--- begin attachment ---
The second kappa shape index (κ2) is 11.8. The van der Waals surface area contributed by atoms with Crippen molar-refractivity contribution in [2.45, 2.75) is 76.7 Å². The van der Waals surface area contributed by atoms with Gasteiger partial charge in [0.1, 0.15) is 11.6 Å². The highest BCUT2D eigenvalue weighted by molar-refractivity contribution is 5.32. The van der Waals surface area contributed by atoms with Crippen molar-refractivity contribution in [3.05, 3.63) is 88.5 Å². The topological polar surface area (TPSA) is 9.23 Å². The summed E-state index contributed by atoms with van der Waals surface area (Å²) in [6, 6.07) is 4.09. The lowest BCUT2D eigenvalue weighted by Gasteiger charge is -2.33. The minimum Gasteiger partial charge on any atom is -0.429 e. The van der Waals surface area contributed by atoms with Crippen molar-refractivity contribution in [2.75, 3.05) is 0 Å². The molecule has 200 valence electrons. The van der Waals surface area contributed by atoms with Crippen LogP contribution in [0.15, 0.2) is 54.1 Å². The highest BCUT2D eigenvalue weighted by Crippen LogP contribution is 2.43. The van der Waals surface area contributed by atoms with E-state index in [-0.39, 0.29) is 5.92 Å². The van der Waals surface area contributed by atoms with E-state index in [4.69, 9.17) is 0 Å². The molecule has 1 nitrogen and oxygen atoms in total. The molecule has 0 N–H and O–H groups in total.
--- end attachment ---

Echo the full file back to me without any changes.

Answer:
The second kappa shape index (κ2) is 11.8. The van der Waals surface area contributed by atoms with Crippen molar-refractivity contribution in [2.45, 2.75) is 76.7 Å². The van der Waals surface area contributed by atoms with Gasteiger partial charge in [0.1, 0.15) is 11.6 Å². The highest BCUT2D eigenvalue weighted by molar-refractivity contribution is 5.32. The van der Waals surface area contributed by atoms with Crippen molar-refractivity contribution in [3.05, 3.63) is 88.5 Å². The topological polar surface area (TPSA) is 9.23 Å². The summed E-state index contributed by atoms with van der Waals surface area (Å²) in [6, 6.07) is 4.09. The lowest BCUT2D eigenvalue weighted by Gasteiger charge is -2.33. The minimum Gasteiger partial charge on any atom is -0.429 e. The van der Waals surface area contributed by atoms with Crippen molar-refractivity contribution in [2.75, 3.05) is 0 Å². The molecule has 200 valence electrons. The van der Waals surface area contributed by atoms with Crippen LogP contribution in [0.15, 0.2) is 54.1 Å². The highest BCUT2D eigenvalue weighted by Crippen LogP contribution is 2.43. The van der Waals surface area contributed by atoms with E-state index in [-0.39, 0.29) is 5.92 Å². The van der Waals surface area contributed by atoms with E-state index in [4.69, 9.17) is 0 Å². The molecule has 1 nitrogen and oxygen atoms in total. The molecule has 0 N–H and O–H groups in total.